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“My Black is Real”- Thank you Jesse Williams

The modern day “I have a Dream” speech? Here is why #JesseWilliams Speech Meant So Much to black people. Last night at the BET Awards, actor/activist Jesse…

The modern day “I have a Dream” speech? Here is why #JesseWilliams Speech Meant So Much to black people.

Last night at the BET Awards, actor/activist Jesse Williams delivered a speech that spoke to the “souls of black folk” in such a way that added fuel to the fire that already burns in so many of our hearts. In so many of our spirits. In so many of our wounds. His words, delivered after receiving the 2016 Humanitarian Award, embodies the heart and driving force behind the #BlackLivesMatter Movement. Just because we’re magic doesn’t mean we’re not real.

LOS ANGELES, CA - JUNE 26: Honoree Jesse Williams accepts the Humanitarian Award onstage during the 2016 BET Awards at the Microsoft Theater on June 26, 2016 in Los Angeles, California. (Photo by Kevin Winter/BET/Getty Images for BET)

LOS ANGELES, CA – JUNE 26: Honoree Jesse Williams accepts the Humanitarian Award onstage during the 2016 BET Awards at the Microsoft Theater on June 26, 2016 in Los Angeles, California. (Photo by Kevin Winter/BET/Getty Images for BET)

The magic Williams refers to is our innate ability to rise above our oppression. Our grief. Our suffering. To demand our right to exist in a world that demands otherwise. To carve out our own sacred space when the claustrophobia of white supremacy tries to suffocate us. The magic of our ancestors who turned scraps into meals. Who turned cries into song. Who turned pain into dance. The magic of our grandparents who used Renaissance as resistance. The magic of our parents and of ourselves, who fight policy with prose. Who use lyrics to leverage change. Who fight hypocrisy with hip hop. And it don’t stop.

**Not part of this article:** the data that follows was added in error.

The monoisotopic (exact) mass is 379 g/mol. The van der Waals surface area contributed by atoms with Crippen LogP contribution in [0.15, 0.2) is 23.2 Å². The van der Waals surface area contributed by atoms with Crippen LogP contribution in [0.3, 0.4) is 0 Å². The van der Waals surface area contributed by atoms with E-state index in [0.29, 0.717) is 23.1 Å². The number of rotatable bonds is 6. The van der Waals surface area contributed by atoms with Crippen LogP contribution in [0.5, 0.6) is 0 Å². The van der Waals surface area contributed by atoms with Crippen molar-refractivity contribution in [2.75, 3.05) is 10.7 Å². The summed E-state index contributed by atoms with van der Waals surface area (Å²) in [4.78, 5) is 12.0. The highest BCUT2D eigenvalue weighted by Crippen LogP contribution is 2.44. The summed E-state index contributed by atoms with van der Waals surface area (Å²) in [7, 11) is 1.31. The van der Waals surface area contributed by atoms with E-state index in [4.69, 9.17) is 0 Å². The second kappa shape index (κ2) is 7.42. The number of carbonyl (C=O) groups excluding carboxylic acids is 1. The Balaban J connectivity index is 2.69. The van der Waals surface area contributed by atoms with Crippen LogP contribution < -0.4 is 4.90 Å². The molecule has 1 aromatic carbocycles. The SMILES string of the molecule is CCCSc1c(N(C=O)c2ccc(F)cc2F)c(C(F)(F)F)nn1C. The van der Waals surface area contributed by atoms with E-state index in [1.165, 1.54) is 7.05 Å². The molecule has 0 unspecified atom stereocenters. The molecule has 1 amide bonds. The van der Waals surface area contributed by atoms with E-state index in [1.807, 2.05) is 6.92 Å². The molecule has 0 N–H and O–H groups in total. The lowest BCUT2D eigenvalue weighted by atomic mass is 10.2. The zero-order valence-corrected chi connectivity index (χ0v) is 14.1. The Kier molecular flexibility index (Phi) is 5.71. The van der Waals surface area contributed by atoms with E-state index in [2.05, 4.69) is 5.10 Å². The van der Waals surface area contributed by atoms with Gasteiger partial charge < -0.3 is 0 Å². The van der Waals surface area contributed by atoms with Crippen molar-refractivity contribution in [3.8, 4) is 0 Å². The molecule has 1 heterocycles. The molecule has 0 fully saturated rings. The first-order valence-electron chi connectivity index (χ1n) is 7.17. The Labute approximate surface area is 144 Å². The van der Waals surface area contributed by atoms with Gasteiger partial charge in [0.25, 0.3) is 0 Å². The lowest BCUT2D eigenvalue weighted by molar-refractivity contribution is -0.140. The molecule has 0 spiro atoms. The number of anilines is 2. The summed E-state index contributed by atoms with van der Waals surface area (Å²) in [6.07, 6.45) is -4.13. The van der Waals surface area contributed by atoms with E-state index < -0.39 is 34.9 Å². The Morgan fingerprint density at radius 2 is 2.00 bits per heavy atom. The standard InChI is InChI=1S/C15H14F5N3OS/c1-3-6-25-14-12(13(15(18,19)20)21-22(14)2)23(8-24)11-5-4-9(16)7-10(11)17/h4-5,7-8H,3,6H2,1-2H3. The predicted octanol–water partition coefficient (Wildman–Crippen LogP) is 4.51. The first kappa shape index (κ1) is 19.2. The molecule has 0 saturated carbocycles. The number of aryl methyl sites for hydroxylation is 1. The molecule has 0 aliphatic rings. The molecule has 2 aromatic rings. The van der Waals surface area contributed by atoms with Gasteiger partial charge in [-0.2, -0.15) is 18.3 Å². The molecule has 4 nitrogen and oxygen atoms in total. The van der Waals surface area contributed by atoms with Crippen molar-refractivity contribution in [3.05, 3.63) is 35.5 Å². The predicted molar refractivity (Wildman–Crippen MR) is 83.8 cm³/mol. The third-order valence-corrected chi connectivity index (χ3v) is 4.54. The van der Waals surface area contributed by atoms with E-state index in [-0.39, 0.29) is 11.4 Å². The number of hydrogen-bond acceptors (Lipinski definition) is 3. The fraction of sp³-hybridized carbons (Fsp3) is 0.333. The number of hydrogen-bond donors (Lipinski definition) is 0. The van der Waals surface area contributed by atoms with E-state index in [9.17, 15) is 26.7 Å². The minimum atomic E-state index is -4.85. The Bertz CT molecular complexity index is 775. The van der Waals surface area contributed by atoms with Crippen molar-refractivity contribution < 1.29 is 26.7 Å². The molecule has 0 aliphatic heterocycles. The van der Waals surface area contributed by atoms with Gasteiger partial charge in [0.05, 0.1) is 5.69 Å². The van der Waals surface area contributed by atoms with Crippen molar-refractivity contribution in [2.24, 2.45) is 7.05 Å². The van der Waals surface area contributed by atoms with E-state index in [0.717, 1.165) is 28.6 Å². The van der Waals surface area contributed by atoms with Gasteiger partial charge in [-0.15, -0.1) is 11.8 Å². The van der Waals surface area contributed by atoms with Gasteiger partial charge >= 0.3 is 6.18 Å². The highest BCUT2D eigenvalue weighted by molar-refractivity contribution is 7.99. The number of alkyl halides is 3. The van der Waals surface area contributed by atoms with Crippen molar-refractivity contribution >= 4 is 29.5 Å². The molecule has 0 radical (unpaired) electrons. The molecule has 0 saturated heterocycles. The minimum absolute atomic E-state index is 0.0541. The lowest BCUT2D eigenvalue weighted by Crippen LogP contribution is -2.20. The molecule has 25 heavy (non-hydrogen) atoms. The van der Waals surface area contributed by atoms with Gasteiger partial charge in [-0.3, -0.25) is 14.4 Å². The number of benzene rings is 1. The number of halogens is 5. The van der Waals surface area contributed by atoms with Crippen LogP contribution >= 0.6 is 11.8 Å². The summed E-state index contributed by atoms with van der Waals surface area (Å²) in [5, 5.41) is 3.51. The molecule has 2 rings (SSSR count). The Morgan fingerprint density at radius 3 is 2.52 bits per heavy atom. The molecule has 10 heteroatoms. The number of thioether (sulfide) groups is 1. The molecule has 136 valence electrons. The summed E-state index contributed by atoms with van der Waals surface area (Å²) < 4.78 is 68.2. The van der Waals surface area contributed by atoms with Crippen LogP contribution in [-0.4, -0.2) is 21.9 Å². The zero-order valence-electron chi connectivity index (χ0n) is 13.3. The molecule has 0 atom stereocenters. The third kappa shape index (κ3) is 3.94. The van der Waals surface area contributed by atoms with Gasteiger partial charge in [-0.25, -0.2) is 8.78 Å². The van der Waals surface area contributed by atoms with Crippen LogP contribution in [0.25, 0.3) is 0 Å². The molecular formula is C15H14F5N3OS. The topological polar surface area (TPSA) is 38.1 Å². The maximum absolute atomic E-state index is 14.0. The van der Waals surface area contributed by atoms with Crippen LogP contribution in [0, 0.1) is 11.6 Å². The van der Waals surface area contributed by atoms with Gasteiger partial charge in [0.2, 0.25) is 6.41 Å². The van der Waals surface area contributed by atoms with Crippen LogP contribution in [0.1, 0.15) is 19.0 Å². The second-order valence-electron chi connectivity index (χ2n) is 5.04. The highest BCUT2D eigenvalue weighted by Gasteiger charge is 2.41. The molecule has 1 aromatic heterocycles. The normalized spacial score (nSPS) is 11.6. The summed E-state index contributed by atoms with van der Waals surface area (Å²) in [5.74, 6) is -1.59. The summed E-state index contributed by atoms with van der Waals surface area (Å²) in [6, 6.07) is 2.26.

The magic he refers to is our innate ability to liberate ourselves in the midst of our chains.

Rekia Boyd.

And Eric Garner.

And Sandra Bland.

And Darrien Hunt.

And Tamir Rice.

And Freddie Gray.

And Samuel Dubose.

And Trayvon Martin.

And Tanisha Anderson.

And Yvette Smith.

And Oscar Grant.

And…

So many more whom we must remember. Whose names must sit on our tongue. Bittersweet. Whose names taste like cough drops. Whose names awaken the rage in our throats. Whose names we want to spit out and cry out. Whose names urge us to protest. Whose names urge us to resist. Whose names urge us to remember… that it is not over. Never was.

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“So what’s going to happen is we’re going to have equal rights and justice in our own country or we will restructure their function in ours.”

Williams shed light on capitalism and its firm grasp on the black community. How we dedicate ourselves to getting money only to put it back into the hands of the ones that continue to oppress us. How we brand ourselves with brands, much like the brands of our ancestry, only this time it is voluntary. He spoke about the black body. How, time and time again, it is tried on and disposed of by the dominant culture.

“Burying black people out of sight and out of mind, while extracting our culture, our dollars, our entertainment like oil-black gold. Ghettoizing and demeaning our creations and then stealing them. Gentrifying our genius and then trying us on like costumes before discarding our bodies of strange fruit.”


 

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Dear black people,

In times of turmoil. In times of turbulence. In times of unrest. May the blood in our veins and the power of our fist remind us that it is not yet time to rest. May we brand ourselves, not with name brands, but with names. The names of those who continue to fight tirelessly. The names of those who refuse to sit still. The names of those who refuse to be silent in remembrance of those who have been silenced. May we remember our magic. May we remember ourselves: who we are and who we were. Most importantly, however, may we remember who we need to be for the progress of those who will come after us.

By Aila Castane

(M-Lifestyle does not claim ownership of any images used, unless otherwise specified.)


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